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    Posted March 24, 2011

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What the Triangle Shirtwaist Fire Means For Workers Now

Centennial Rally to Commemorate Triangle Shirtwaist Factory Fire
Friday, March 25, 2011
11 am to 1 pm - Rally at Washington Place and Greene Streets
Look for the Equity banner
More info: www.rememberthetrianglefire.org

By Hilda L. Solis, US Secretary of Labor
Published in the Washington Post, Friday March 18

A century ago this week, in Lower Manhattan, a young social worker named Frances Perkins was having tea at the Greenwich Village townhouse of her friend, the socialite Margaret Morgan Norrie. They were interrupted by clanging fire truck bells. Then they heard the anguished screams: “Don’t jump!”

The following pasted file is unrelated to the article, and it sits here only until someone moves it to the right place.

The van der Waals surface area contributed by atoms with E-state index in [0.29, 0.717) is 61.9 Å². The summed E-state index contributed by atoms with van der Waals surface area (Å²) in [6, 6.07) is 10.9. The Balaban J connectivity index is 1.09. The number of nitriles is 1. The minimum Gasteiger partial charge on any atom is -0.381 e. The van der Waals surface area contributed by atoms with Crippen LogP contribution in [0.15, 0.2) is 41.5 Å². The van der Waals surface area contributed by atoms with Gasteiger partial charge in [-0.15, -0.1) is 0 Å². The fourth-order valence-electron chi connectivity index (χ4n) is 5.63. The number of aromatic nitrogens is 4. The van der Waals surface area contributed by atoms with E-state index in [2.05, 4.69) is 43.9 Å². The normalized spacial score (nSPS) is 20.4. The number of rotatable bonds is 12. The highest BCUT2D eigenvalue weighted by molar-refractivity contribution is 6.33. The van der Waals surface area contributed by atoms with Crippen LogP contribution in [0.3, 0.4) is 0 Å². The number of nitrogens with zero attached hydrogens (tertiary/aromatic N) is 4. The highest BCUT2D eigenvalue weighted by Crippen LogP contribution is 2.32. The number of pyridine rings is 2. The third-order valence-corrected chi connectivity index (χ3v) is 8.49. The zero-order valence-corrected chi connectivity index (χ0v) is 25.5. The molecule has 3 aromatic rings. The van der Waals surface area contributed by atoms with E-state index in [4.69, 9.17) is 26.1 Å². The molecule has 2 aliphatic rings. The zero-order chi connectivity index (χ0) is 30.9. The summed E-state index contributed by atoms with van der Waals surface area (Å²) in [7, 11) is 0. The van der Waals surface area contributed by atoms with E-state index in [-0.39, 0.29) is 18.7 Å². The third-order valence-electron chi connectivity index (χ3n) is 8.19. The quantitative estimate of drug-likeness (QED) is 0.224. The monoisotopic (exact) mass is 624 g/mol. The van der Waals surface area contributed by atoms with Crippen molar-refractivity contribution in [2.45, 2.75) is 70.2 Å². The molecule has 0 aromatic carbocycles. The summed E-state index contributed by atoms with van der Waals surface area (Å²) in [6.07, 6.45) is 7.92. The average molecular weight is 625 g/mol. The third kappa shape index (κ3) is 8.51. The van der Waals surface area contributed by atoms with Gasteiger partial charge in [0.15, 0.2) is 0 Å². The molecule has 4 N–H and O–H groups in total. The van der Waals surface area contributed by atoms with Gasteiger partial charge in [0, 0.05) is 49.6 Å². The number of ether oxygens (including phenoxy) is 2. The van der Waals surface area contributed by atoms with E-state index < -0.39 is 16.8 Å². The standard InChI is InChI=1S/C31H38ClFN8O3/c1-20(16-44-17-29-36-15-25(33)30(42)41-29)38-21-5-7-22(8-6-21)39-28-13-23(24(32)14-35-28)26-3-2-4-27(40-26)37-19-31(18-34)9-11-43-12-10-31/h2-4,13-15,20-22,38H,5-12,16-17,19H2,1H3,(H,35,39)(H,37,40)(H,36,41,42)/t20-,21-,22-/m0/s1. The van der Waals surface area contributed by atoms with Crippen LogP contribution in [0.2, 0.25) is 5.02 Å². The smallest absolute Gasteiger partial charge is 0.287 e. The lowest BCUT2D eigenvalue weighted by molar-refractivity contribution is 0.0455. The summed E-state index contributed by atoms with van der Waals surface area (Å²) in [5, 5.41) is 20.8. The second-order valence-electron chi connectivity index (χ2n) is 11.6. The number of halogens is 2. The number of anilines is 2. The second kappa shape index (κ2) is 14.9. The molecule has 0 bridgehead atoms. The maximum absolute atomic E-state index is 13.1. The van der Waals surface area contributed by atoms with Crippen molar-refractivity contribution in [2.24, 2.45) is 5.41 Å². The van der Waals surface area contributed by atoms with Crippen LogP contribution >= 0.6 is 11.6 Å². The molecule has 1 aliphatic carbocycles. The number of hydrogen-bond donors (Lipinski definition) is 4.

They raced out of the townhouse and ran toward the commotion: a fire at the Triangle Shirtwaist Factory, just off Washington Square. Flames and black smoke shot from the top floors, and as they watched in shock, young girls and women, some alone, some clutching hands, inched up to the windows’ ledges — and jumped to their deaths.

Perkins would describe the scene in lectures later: “They couldn’t hold on any longer. There was no place to go. The fire was between them and any means of exit. It’s that awful choice people talk of — what kind of choice to make?” She added: “I shall never forget the frozen horror that came across as we stood with our hands on our throats watching that horrible sight, knowing that there was no help.”

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